Review of Alison on LARB

What Gold modeled for me was the idea that the writer delivers stories that the reader needs. The point is to do that job well.

WHEN I FIRST HEARD OF Alison Leslie Gold in the late eighties, I had no idea what a visionary author she was, or how much she would teach me about the writing life…

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HE RAISED his voice. “Cook!” Cook heard him and came to the doorway. “What do we have that would appease my sweet tooth?” Cook smiled, left and returned with a fancy box of marzipan that she pressed into the old man’s upturned hand. He pulled off the top of the box. Inside were little animals — a fuchsia cat, a lilac fox, an olive green pig … Matisse put down his scissors and took off his glasses. He chose a chromium-yellow bear. “Ah!” he bit it in half, “Good colors sing!”



John Lightfoot

Called John Lightfoot in ‪#‎THE‬ WOMAN WHO BROUGHT MATISSE BACK FROM THE DEAD, just back from Vietnam where he’d been a medic and Conscientious Objector, John (who first glimpsed Claude when he enrolled in The Art Students League) is loosely based on the artist John Emmett Connors. Even though she had threatened to throw a brick at his head, Claude’s fate came to rest in John’s hands through the sex and art-soaked sixties and on to her death.


MIEP‬ GIES 105th birthday

ON what would have been her 105th birthday — February 15th — remembering ‪#‎MIEP‬ GIES who risked her life for over two years to help to hide and care for ‪#‎Anne‬ Frank and her family while in hiding and saved Anne’s diary after the arrest. Blessed to be her friend for over 25 years as well as her collaborator on #ANNE FRANK REMEMBERED, here’s Miep with my birds Fanny and Puccini during a visit.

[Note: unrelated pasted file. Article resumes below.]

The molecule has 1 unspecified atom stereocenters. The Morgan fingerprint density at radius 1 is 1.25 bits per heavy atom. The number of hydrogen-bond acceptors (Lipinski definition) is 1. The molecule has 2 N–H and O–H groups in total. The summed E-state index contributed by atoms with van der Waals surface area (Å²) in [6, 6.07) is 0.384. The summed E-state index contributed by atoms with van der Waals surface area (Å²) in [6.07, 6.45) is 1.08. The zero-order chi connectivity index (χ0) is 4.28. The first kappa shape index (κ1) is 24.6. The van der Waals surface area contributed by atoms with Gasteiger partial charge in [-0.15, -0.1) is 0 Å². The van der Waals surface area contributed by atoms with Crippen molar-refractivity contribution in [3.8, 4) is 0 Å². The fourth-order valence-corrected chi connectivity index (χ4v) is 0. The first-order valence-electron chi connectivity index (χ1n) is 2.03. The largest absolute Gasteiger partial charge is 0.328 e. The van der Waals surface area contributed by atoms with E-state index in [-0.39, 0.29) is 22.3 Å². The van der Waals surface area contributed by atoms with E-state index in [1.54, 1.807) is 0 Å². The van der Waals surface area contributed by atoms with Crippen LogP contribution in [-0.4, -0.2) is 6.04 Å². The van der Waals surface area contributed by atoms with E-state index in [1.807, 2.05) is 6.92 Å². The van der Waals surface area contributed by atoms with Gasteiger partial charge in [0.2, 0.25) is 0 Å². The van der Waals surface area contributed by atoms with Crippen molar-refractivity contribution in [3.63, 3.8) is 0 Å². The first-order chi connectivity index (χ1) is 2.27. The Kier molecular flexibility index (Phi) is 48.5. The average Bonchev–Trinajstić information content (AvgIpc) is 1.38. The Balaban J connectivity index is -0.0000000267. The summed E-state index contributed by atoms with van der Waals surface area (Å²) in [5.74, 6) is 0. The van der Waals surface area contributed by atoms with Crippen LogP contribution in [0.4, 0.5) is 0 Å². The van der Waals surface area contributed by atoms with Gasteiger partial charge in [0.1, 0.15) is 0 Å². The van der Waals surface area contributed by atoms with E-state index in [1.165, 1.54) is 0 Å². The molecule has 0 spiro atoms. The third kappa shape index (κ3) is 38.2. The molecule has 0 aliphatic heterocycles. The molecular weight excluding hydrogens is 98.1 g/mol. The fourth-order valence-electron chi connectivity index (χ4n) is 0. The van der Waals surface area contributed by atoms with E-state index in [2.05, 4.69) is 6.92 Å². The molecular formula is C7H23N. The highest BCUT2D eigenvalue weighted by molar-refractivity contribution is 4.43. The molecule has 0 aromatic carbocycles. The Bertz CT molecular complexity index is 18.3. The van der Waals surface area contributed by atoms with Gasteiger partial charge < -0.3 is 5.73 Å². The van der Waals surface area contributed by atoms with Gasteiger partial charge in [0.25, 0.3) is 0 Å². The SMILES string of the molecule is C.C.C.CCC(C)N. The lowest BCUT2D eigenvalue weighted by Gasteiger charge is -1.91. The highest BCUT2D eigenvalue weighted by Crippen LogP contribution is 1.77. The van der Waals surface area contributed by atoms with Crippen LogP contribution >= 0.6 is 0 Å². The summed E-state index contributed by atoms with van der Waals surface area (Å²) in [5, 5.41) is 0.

The Woman Who Brought Matisse Back from the Dead – Available in Kindle!

In The Woman Who Brought Matisse Back from the Dead, award-winning author of Anne Frank Remembered and The Devil’s Mistress, Alison Leslie Gold presents the life of nun-cum-artist’s model Claude Boule.

Inspired by a true story and told in spare, evocative prose, this improbable, color-soaked life arc spans the art of Henri Matisse and Andy Warhol, a convent in 1930s Nice, wartime Lyon, postwar Paris, New York in the dazzling 60s on to millennium’s end.

The Woman Who Brought Matisse Back from the Dead explores the abstruse relationship between artist and model: Who transfixes whom?

The incidental, often travail-filled, life of Claude Boule – impenetrable and inscrutable – serves as a poignant foil for intimate views into the creative processes and behind-the-scenes life of one of the 20th century’s most momentous artists.

The brash assemblage of The Woman Who Brought Matisse Back from the Dead also encompasses diverse uncelebrated but no less vividly tinctured people whose lives were touched – erotically, devoutly, unscrupulously and in other often unpredictable ways – by the model’s.